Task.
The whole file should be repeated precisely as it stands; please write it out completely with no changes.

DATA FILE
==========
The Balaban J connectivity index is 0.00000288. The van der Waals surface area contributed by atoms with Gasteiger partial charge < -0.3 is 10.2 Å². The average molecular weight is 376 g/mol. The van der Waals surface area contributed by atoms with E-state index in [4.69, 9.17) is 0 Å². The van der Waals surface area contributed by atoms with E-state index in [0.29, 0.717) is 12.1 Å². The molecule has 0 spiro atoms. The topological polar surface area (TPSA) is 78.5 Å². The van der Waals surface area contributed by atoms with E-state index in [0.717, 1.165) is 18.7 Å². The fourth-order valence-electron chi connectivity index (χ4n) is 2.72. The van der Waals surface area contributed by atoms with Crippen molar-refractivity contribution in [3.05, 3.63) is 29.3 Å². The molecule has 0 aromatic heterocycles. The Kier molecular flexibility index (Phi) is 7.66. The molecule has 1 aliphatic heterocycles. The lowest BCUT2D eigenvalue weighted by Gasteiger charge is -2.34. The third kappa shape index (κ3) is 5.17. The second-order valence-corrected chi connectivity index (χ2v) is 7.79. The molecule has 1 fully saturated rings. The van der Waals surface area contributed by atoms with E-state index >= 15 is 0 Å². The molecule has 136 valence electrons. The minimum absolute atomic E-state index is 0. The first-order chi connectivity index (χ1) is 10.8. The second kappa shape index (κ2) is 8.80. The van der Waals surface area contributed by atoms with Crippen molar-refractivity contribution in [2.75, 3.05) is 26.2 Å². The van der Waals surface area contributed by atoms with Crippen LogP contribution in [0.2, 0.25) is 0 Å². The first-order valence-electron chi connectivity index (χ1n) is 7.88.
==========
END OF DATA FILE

The Balaban J connectivity index is 0.00000288. The van der Waals surface area contributed by atoms with Gasteiger partial charge < -0.3 is 10.2 Å². The average molecular weight is 376 g/mol. The van der Waals surface area contributed by atoms with E-state index in [4.69, 9.17) is 0 Å². The van der Waals surface area contributed by atoms with E-state index in [0.29, 0.717) is 12.1 Å². The molecule has 0 spiro atoms. The topological polar surface area (TPSA) is 78.5 Å². The van der Waals surface area contributed by atoms with E-state index in [0.717, 1.165) is 18.7 Å². The fourth-order valence-electron chi connectivity index (χ4n) is 2.72. The van der Waals surface area contributed by atoms with Crippen molar-refractivity contribution in [3.05, 3.63) is 29.3 Å². The molecule has 0 aromatic heterocycles. The Kier molecular flexibility index (Phi) is 7.66. The molecule has 1 aliphatic heterocycles. The lowest BCUT2D eigenvalue weighted by Gasteiger charge is -2.34. The third kappa shape index (κ3) is 5.17. The second-order valence-corrected chi connectivity index (χ2v) is 7.79. The molecule has 1 fully saturated rings. The van der Waals surface area contributed by atoms with E-state index >= 15 is 0 Å². The molecule has 136 valence electrons. The minimum absolute atomic E-state index is 0. The first-order chi connectivity index (χ1) is 10.8. The second kappa shape index (κ2) is 8.80. The van der Waals surface area contributed by atoms with Crippen molar-refractivity contribution in [2.75, 3.05) is 26.2 Å². The van der Waals surface area contributed by atoms with Crippen LogP contribution in [0.2, 0.25) is 0 Å². The first-order valence-electron chi connectivity index (χ1n) is 7.88.